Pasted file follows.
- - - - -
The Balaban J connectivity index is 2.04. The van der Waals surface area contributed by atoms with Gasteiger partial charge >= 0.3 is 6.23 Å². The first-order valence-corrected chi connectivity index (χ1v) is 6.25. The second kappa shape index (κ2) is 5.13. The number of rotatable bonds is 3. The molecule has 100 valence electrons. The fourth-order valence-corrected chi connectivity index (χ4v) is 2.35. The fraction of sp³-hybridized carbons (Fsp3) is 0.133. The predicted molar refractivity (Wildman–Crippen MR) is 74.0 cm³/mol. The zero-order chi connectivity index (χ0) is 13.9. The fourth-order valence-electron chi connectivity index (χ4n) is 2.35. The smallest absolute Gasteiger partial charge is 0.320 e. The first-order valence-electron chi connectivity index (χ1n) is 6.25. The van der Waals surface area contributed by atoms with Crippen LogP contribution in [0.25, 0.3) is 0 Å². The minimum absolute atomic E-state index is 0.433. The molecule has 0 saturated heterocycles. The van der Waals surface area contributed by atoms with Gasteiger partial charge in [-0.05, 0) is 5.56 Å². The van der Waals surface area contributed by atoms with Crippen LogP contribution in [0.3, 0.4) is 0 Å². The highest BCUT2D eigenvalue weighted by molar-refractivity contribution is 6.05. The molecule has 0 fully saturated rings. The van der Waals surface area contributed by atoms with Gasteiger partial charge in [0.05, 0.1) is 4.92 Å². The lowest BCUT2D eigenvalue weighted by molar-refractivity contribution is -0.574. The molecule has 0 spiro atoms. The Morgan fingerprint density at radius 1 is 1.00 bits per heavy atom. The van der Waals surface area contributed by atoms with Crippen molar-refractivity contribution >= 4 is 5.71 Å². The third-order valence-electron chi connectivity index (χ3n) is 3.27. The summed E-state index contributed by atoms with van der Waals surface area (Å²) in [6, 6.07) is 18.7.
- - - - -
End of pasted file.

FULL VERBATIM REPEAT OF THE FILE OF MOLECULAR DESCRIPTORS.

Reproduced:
The Balaban J connectivity index is 2.04. The van der Waals surface area contributed by atoms with Gasteiger partial charge >= 0.3 is 6.23 Å². The first-order valence-corrected chi connectivity index (χ1v) is 6.25. The second kappa shape index (κ2) is 5.13. The number of rotatable bonds is 3. The molecule has 100 valence electrons. The fourth-order valence-corrected chi connectivity index (χ4v) is 2.35. The fraction of sp³-hybridized carbons (Fsp3) is 0.133. The predicted molar refractivity (Wildman–Crippen MR) is 74.0 cm³/mol. The zero-order chi connectivity index (χ0) is 13.9. The fourth-order valence-electron chi connectivity index (χ4n) is 2.35. The smallest absolute Gasteiger partial charge is 0.320 e. The first-order valence-electron chi connectivity index (χ1n) is 6.25. The van der Waals surface area contributed by atoms with Crippen LogP contribution in [0.25, 0.3) is 0 Å². The minimum absolute atomic E-state index is 0.433. The molecule has 0 saturated heterocycles. The van der Waals surface area contributed by atoms with Gasteiger partial charge in [-0.05, 0) is 5.56 Å². The van der Waals surface area contributed by atoms with Crippen LogP contribution in [0.3, 0.4) is 0 Å². The highest BCUT2D eigenvalue weighted by molar-refractivity contribution is 6.05. The molecule has 0 fully saturated rings. The van der Waals surface area contributed by atoms with Gasteiger partial charge in [0.05, 0.1) is 4.92 Å². The lowest BCUT2D eigenvalue weighted by molar-refractivity contribution is -0.574. The molecule has 0 spiro atoms. The Morgan fingerprint density at radius 1 is 1.00 bits per heavy atom. The van der Waals surface area contributed by atoms with Crippen molar-refractivity contribution >= 4 is 5.71 Å². The third-order valence-electron chi connectivity index (χ3n) is 3.27. The summed E-state index contributed by atoms with van der Waals surface area (Å²) in [6, 6.07) is 18.7.